Our February issue on Chatto, "Apache Traitor Or Hero?" has sparked an interesting controversy. So far, we have received a half dozen letters pointing out the stunning similarities between these two photographs.
Geronimo and Chatto sporting the exact same necktie and rifle. Notice the same cactus. Some even see the same bracelet.
Here is the latest letter:
"It is interesting that both photographs of Chatto 1884 and Geronimo 1887 not only show show use of the same props (foliage) by photographer but use —without a doubt the same gun! Gun shown, in my opinion is a sporterized .45-.70 trapdoor Springfield rifle. Interestingly it may at one time have belonged to a Western post army officer. Custer had an earlier .50 cal. Allen conversion Springfield for his personal use. Also sporterized.
"Western photographers often used same props over and over. Many, but not all, Western photographs often show dudes all decked out in new store bought gun rigs with empty cartridge belts, new chaps, boots, clothing often in real tough poses.
"The Springfield here for sure did not belong to Chatto or Geronimo but they for sure would have wished it did at the time."
—Donald M. Yena, San Antonio, Texas
This Just In:
So I called Mr. Yena (he doesn't do email) and on further inspection he claims that Geronimo is wearing a spur strap, "upside down!" and that above the strap you can see a shackle.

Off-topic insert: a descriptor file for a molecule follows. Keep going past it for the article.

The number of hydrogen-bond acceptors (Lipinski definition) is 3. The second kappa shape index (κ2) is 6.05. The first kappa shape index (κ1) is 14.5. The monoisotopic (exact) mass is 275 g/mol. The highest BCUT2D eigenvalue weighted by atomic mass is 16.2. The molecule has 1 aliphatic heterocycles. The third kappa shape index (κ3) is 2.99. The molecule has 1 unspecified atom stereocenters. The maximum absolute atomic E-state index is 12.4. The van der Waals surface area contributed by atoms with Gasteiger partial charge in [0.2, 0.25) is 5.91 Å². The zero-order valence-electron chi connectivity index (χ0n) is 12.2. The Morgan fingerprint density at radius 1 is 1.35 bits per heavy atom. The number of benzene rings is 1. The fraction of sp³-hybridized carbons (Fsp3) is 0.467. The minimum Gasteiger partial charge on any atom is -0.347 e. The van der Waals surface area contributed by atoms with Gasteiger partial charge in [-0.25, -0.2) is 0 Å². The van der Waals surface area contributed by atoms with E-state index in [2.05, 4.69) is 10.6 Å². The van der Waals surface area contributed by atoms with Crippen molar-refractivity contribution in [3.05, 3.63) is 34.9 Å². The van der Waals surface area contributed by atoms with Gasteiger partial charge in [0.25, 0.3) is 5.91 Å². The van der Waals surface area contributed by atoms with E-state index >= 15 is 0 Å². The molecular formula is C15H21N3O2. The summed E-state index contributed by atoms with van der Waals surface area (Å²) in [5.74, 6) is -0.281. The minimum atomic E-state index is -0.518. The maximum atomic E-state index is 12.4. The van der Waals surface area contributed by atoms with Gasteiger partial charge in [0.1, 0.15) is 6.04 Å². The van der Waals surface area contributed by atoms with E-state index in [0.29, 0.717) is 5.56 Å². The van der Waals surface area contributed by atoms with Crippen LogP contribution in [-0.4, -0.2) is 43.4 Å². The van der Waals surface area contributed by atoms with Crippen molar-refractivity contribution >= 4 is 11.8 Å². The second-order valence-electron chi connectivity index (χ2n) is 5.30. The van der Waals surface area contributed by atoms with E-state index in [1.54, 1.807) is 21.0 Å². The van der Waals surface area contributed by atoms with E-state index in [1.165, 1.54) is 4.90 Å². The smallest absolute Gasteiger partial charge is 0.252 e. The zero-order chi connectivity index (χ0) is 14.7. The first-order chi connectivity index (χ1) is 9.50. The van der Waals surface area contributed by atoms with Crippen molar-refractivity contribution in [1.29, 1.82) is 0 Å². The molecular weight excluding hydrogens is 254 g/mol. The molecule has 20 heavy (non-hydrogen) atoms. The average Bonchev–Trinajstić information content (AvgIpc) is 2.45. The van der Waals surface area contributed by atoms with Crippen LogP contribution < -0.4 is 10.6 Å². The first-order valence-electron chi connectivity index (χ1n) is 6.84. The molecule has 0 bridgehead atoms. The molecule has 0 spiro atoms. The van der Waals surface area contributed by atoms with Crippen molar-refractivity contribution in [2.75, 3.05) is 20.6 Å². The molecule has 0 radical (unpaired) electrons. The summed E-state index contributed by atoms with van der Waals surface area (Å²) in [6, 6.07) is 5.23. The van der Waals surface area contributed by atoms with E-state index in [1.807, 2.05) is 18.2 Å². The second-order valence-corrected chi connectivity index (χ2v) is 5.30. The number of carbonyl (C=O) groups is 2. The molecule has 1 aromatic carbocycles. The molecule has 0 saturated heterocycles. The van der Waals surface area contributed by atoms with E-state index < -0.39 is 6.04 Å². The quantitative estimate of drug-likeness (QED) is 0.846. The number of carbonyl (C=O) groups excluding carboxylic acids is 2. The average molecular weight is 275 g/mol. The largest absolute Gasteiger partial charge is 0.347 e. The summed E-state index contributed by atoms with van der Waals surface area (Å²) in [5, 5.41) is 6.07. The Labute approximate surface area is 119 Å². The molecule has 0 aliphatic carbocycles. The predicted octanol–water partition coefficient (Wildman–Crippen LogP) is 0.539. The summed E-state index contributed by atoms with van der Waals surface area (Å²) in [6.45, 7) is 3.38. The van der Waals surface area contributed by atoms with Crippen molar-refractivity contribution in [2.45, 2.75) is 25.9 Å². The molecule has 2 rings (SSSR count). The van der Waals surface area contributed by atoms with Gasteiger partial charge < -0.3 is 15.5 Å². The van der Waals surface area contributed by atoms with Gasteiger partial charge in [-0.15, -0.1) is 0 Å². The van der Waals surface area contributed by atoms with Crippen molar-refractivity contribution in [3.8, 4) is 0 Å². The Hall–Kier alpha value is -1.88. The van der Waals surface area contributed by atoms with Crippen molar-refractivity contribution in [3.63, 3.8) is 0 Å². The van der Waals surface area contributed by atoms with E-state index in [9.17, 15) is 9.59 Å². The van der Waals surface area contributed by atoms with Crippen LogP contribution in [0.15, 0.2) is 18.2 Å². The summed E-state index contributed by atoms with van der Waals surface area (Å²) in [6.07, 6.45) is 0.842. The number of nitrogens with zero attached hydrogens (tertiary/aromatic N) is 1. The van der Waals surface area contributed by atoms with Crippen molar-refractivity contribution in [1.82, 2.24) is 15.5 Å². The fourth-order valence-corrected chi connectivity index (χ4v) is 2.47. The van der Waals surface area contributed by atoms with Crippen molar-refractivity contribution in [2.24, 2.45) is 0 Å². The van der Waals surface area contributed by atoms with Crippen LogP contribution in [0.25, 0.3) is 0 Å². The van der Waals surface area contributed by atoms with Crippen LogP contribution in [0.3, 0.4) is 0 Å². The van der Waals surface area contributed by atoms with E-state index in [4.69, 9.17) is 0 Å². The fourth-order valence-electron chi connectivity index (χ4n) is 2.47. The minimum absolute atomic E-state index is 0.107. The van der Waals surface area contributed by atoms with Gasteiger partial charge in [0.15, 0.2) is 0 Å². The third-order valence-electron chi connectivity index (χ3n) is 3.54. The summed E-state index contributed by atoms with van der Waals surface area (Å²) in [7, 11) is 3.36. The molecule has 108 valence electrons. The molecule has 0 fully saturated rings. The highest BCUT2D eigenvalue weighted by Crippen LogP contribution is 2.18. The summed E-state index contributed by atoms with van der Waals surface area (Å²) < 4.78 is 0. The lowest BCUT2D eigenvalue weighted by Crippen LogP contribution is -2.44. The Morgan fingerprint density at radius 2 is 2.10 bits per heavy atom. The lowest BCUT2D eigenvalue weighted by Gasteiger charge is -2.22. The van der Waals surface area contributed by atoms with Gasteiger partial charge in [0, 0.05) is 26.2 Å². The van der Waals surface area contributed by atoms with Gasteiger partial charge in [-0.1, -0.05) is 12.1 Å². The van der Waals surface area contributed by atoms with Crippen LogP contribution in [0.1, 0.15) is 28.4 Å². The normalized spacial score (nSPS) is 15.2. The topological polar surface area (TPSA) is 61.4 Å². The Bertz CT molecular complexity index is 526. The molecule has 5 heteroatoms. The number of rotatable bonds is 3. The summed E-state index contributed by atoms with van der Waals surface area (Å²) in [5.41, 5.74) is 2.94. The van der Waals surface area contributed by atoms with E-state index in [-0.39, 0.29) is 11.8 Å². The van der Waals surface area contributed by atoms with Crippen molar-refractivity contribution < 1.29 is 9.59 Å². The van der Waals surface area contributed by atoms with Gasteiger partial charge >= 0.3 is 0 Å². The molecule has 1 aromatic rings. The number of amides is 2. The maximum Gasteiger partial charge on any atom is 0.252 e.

The Top Secret Writer Responds
"The photos were both taken by A Frank Randall at San Carlos in 1884 (your caption is wrong in the Feb TW). There is also a similar photo of Mangas, but with a different gun, obviously taken at the same time. I doubt if the scarf is a prop as Geronimo wears scarves in other photos, but it certainly could be. I agree that it is a prop rifle, perhaps owned by Randall. Geronimo is of course photographed with his own Springfield in the famous surrender photos. Very observant reader."
—Paul Andrew Hutton
Our Gun Expert Weighs In
"While there is no way to know for sure who owns the rifle, my guess is that it was probably a studio gun. This was a common practice and can be seen in photos from other frontier photographers to spice up their images. A good example is L.A. Huffman of Montana, whose Sharps rifle appears in a number of photos, including being held by Indians in his studio, then again propped next to an Indian burial scaffold, and so on. 'Sporterized,' means the stock has been modified for sport, usually by cutting down the length. However, cutting the stock down is only part of what could be a custom sporterizing of a firearm. One could also change the sights, refinish the arm, add a padded butt to the end of the stock for comfort, and a myriad of other personal options or alterations to make the gun more into a custom sporting arm, rather than a straight military firearm."
"A louse in the cabbage is better than no meat at all."
—Old Vaquero Saying
Common sense tells us that the subjects in question did not walk into photographer's studio, complete with their own accoutrements. Especially weapons.ReplyDelete